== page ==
wifi 6 overcomes this now, where as with previous wifi versions the AP could only talk to a single device at one time, with wifi 6 the AP can talk to multiple devices at the same time
 

mickevh

Distinguished Member
wifi 6 overcomes this now, where as with previous wifi versions the AP could only talk to a single device at one time, with wifi 6 the AP can talk to multiple devices at the same time

Thanks. I appreciate that I may be preaching to the choir here...

802.11AC introduced this too - it was called MU-MIMO (Multi-User MIMO.) It does depend on some "spacial diversity" of the clients, which in english means the target devices can't be physically too close to each other.

I still use the "only one thing at a time can transmit" metaphor for brevity and to save myself having to cite lots of caveats as I aim to communicate the fundamental principles in a way I hope amateurs find easy to digest.
 
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jaspermycat

Active Member
my biggest issue with 802.11ac it only supported the 5GHz spectrum and not the more common 2.4 Ghz, 802.11ax now overcome this and supports both spectrums.
 

oneman

Active Member
I used to have a mishmash of equipment but recently got a Asus RT-AX88U. 52 devices, 18 on wireless. All my high usage devices are hardwired and Asus has pretty decent wifi coverage, from a central location I can get a signal through 3 breeze block internal walls plus an external wall and 20m further outside. Granted it's down down to 25mbps but still quick enough to stream Netflix in 4k.

I have one AP (it's an old SH3) that gets used to connect a VR headset but that is also hardwired now.
 
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oneman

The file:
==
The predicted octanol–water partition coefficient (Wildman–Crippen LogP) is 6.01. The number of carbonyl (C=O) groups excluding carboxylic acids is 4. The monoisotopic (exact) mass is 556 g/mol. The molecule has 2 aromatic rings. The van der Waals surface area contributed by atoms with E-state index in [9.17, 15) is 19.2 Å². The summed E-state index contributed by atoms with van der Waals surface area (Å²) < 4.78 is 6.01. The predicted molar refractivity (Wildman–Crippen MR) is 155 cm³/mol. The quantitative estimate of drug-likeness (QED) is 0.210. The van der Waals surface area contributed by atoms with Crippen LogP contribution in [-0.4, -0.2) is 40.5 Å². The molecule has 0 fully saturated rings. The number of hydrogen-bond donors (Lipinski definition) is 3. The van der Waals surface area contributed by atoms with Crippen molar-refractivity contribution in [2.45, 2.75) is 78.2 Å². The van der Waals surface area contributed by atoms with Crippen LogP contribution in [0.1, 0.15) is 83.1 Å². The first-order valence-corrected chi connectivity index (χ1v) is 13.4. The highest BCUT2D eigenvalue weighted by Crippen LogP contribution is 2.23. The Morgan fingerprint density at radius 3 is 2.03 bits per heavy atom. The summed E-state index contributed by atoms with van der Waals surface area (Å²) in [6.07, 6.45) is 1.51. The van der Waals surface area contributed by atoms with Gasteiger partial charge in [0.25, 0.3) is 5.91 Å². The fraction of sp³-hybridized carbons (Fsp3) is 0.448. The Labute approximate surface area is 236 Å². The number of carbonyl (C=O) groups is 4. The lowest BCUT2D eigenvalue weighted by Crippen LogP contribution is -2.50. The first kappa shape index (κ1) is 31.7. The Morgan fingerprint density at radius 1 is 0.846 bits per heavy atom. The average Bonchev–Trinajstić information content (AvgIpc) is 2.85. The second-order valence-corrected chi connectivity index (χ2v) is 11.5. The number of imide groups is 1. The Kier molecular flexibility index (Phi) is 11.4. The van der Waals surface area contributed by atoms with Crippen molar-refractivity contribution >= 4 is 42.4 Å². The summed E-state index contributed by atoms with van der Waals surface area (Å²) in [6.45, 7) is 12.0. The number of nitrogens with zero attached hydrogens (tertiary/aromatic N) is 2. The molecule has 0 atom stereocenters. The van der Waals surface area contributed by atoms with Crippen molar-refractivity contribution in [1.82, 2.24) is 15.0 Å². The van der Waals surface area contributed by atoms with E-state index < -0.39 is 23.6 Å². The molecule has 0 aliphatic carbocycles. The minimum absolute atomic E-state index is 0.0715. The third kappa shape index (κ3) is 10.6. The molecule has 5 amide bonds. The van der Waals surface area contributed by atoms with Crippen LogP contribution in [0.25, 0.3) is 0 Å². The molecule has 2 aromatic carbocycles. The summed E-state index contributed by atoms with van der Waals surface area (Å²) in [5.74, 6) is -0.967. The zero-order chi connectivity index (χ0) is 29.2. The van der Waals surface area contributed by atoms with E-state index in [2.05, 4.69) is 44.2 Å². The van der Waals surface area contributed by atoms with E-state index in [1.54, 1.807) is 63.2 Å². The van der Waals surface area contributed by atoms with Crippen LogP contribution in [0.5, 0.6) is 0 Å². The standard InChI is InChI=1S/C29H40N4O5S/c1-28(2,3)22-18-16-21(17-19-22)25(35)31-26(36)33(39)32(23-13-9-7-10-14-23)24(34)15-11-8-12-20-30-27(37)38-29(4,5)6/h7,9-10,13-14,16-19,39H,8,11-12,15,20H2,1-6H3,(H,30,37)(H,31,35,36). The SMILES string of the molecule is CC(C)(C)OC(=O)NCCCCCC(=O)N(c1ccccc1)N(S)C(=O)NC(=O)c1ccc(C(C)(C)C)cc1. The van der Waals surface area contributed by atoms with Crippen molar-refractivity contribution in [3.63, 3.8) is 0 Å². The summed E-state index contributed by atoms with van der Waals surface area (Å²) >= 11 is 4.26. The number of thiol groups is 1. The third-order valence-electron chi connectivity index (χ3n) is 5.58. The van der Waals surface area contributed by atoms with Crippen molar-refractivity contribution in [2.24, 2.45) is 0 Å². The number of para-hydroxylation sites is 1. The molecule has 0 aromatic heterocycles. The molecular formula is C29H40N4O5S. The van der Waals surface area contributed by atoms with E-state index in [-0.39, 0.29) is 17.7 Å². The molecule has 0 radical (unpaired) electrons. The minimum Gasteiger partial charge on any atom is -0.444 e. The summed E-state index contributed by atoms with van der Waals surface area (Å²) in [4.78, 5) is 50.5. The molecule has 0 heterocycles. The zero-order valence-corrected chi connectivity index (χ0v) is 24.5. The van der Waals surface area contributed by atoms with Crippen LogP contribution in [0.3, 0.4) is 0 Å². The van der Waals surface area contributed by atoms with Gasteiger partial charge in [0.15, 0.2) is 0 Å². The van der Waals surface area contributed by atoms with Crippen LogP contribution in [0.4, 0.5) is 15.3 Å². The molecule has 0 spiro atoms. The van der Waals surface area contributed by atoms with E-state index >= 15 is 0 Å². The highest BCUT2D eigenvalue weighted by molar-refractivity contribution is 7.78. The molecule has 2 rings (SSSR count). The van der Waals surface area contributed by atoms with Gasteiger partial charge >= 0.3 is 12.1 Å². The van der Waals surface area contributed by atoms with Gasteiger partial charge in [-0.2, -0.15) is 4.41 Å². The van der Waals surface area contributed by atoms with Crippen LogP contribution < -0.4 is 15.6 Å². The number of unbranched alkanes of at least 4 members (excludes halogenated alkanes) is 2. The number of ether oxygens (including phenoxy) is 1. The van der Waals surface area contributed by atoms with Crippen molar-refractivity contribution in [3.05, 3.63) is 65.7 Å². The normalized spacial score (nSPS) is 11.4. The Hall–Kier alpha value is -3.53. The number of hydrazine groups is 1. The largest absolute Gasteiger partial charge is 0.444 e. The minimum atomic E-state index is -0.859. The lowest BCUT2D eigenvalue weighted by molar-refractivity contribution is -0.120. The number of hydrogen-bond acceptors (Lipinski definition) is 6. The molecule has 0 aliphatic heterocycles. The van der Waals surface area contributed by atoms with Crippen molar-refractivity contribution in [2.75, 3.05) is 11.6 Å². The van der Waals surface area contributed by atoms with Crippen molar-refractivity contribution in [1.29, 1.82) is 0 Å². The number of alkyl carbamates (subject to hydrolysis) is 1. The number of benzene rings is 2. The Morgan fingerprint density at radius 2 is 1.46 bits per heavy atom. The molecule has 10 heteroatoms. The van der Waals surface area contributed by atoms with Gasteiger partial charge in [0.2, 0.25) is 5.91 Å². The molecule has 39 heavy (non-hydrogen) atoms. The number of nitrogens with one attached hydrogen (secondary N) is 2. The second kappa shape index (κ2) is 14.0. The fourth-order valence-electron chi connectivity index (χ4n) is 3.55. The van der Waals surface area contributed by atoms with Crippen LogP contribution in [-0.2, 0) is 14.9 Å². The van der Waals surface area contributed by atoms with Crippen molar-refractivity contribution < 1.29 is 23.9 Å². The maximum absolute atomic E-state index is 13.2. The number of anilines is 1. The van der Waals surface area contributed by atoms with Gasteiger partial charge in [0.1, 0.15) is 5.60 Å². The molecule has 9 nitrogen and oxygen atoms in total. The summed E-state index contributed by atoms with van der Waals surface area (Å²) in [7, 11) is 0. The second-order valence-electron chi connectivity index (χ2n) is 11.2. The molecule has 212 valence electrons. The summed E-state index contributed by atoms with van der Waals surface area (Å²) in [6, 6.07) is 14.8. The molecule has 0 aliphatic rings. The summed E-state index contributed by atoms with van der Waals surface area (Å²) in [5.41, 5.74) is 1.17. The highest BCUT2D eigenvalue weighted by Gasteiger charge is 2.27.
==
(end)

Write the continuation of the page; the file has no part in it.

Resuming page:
Active Member
Still using the iPhone app to set it all up.

Can anyone explain what the ‘cloud controller’ does or how it could help. What does the UDM do on top? At some point I want to add CCTV - would either of the above help or support that in any way?
I assume you are talking about Ubiquiti. Cloud controller is their 'easy' management software, if I remember there might be a subscription for some features.

UDM is a AP, switch all in one device.

I personally wouldn't mention CCTV and wireless in the same sentence.
 

moneybanks77

Standard Member
I managed to get a Netgear rax200 for £200 on the bay and it has absolutely blown me away.

Paired it with a tp link re605x and I don't need anything else bow!

Appreciate all the replies.
 

groen

Member
Above your budget but I recommend this for future proofing as well.

TP-LINK AX3600 Cieling Mount Access Point

If you can find a router that has 2.5gbit ports you will be even better off as well.

Netgear rax200 is decent as well :)
 

moneybanks77

Standard Member
Above your budget but I recommend this for future proofing as well.

TP-LINK AX3600 Cieling Mount Access Point

If you can find a router that has 2.5gbit ports you will be even better off as well.

Netgear rax200 is decent as well :)
I've got a 2.5 multigig port on the rax